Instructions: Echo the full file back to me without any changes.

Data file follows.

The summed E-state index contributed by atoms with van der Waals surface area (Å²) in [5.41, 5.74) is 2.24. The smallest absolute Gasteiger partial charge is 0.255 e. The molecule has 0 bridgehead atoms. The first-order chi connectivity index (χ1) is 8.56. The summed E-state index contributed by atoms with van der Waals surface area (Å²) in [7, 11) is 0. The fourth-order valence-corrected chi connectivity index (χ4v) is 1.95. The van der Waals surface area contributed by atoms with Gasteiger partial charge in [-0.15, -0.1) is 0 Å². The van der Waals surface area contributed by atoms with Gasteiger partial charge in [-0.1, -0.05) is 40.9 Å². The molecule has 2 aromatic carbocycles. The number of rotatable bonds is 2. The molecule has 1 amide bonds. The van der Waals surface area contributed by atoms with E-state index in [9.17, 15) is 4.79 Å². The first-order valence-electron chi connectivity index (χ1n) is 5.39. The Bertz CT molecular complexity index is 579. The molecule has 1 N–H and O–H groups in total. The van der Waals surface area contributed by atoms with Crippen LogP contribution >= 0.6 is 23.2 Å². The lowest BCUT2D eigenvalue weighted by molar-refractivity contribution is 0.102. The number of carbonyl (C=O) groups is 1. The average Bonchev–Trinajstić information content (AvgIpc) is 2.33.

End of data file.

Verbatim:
The summed E-state index contributed by atoms with van der Waals surface area (Å²) in [5.41, 5.74) is 2.24. The smallest absolute Gasteiger partial charge is 0.255 e. The molecule has 0 bridgehead atoms. The first-order chi connectivity index (χ1) is 8.56. The summed E-state index contributed by atoms with van der Waals surface area (Å²) in [7, 11) is 0. The fourth-order valence-corrected chi connectivity index (χ4v) is 1.95. The van der Waals surface area contributed by atoms with Gasteiger partial charge in [-0.15, -0.1) is 0 Å². The van der Waals surface area contributed by atoms with Gasteiger partial charge in [-0.1, -0.05) is 40.9 Å². The molecule has 2 aromatic carbocycles. The number of rotatable bonds is 2. The molecule has 1 amide bonds. The van der Waals surface area contributed by atoms with E-state index in [9.17, 15) is 4.79 Å². The first-order valence-electron chi connectivity index (χ1n) is 5.39. The Bertz CT molecular complexity index is 579. The molecule has 1 N–H and O–H groups in total. The van der Waals surface area contributed by atoms with Crippen LogP contribution >= 0.6 is 23.2 Å². The lowest BCUT2D eigenvalue weighted by molar-refractivity contribution is 0.102. The number of carbonyl (C=O) groups is 1. The average Bonchev–Trinajstić information content (AvgIpc) is 2.33.